Robbed, humiliated and threatened Asklepios wandered through Brighton heedless of direction. His fists involuntarily clenched and unclenched, impotent anger burned his insides. That woman had seen the pendant for what it was. Somehow she had manipulated events so he looked like a thief. He replayed the encounter in his mind again and again but could not work out where things had slid out of control. For some reason the young man had believed the golden-haired woman in preference to Asklepios.
Asklepios sighed deeply and his anger drained from him. Of course the man would believe a pretty woman in preference to a scrawny old man. He would have done the same himself because in most cases he would have been right to do so.
He had always thought of himself as a lucky man and he realised with bone-dry amusement that he was lucky now. In his own time he would have been fortunate to keep his hand.
His flight had brought him to a broad plaza, a rich merchants quarter. The shops were grander than those in the narrow bazaar he had fled, the goods looked expensive and the people around him were better dressed.
Gulls wheeled and cried overhead. The far end of the plaza was open, the sky clear and blue. Asklepios realised the sea was only a few hundred paces away.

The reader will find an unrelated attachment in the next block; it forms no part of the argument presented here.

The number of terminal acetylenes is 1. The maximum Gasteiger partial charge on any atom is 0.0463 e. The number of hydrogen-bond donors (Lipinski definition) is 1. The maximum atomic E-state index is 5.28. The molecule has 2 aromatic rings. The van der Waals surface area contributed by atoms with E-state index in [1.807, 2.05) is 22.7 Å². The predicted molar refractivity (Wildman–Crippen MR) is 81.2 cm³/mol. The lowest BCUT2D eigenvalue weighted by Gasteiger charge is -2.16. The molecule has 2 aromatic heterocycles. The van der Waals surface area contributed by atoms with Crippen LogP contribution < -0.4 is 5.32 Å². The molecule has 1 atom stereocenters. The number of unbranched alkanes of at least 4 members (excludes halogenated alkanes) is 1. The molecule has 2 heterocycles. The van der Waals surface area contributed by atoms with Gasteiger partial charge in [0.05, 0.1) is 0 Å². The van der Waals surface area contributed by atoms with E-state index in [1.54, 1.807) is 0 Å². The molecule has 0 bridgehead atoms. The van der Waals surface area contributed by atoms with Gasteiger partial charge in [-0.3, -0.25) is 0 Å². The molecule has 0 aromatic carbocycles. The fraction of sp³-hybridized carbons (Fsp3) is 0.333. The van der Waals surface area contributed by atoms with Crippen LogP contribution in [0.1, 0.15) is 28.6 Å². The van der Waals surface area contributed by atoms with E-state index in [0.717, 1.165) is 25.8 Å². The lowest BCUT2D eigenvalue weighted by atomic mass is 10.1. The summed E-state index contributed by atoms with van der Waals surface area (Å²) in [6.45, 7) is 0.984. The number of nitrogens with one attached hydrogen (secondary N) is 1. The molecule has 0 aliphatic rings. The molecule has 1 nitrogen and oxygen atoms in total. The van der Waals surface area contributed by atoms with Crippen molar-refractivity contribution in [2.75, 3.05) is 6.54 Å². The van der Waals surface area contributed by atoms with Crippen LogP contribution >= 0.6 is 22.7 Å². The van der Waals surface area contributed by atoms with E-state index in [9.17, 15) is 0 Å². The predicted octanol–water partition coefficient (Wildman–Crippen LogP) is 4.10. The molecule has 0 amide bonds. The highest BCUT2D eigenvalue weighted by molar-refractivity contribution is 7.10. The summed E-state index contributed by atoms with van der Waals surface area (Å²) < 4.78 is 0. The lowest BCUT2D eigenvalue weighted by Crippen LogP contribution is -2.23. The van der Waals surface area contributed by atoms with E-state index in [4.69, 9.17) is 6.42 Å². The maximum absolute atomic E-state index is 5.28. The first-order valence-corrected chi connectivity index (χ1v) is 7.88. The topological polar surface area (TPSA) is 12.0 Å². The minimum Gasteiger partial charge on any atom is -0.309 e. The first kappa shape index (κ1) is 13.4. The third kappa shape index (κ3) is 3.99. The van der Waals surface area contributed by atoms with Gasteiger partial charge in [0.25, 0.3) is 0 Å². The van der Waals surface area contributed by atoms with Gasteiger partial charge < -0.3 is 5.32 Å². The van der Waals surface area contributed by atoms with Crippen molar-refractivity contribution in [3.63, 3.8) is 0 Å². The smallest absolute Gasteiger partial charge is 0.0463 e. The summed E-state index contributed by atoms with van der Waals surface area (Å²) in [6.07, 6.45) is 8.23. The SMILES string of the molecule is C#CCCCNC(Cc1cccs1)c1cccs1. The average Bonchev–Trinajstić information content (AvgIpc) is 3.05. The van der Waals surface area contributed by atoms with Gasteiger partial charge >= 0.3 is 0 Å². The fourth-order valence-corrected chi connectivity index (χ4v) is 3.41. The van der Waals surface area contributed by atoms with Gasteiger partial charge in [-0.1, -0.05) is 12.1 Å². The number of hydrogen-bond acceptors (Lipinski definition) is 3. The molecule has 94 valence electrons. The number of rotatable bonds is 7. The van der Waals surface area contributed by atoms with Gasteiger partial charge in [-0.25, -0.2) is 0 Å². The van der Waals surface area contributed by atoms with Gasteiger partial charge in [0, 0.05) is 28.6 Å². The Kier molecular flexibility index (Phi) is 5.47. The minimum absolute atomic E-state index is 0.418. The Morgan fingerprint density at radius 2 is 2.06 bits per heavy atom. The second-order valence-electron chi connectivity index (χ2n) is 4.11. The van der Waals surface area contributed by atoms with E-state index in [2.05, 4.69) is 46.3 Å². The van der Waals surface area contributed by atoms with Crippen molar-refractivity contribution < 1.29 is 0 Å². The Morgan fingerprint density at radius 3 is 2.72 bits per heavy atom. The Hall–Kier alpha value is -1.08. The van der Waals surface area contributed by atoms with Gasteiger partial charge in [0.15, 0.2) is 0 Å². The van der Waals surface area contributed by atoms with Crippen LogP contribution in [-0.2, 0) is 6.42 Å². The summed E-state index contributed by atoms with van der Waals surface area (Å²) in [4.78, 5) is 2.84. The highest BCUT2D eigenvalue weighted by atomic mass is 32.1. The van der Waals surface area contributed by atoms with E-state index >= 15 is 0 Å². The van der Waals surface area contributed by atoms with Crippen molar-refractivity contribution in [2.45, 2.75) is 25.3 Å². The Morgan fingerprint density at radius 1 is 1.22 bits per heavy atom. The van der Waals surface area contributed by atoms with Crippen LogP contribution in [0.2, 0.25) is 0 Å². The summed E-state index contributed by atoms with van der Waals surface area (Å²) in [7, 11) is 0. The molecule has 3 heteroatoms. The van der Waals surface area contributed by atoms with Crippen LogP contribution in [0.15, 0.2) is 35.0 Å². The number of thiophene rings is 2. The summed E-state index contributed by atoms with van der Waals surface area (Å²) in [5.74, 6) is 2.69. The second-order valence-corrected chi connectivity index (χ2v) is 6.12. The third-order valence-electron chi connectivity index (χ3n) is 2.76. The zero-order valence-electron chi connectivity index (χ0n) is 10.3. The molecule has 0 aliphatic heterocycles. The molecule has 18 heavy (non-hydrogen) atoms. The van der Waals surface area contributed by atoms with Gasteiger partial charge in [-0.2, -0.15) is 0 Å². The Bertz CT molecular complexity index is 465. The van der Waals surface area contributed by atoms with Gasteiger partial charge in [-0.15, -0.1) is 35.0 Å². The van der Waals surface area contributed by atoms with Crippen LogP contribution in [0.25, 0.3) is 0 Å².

In the opposite direction a short street ended in a high white wall and an intriguing white onion dome. The architecture was elaborate but the style was familiar. A small crowd milled by the entrance, Asklepios’ heart surged, it must be a temple or the palace of a local caliph. He could ask for help.
A shaven-headed man sat behind a kiosk, most probably a palace eunuch. The people ahead of him paid the eunuch a donation, Asklepios dug in his pocket for the money Tim had given him and offered it all. The eunuch made some questioning comment. Asklepios grinned and offered his hand again. A sly look came into the eunuch’s eyes, he divided the money between a compartmented box and his own pocket and waved Asklepios on.
An hour later Asklepios emerged from another door dazzled and amazed. Even the caliphs from his own time would be hard pressed to match such magnificence. Delicate stone columns supported fluted, onion-dome minarets, friezes of perforated stone flanked magnificent doors. Each room was more incredible than the rest and culminated in the awe-inspiring opulence of the dragon room.
Back out on the street Asklepios wandered towards the sea in a daze. The building was a pavilion fit for a prince or a god, but there was no lord and no deity. As far as he could determine the palace had been built for no other reason than that it could be built. His head spun, he simply did not understand. These people had wealth yet some dressed in rags, thieves were allowed to run away, and they built with such magnificence. What kind of people were they?
He was penniless and completely lost. Crowds thronged around him. Strange traffic flowed along the road. He had never felt so alone.
To be continued…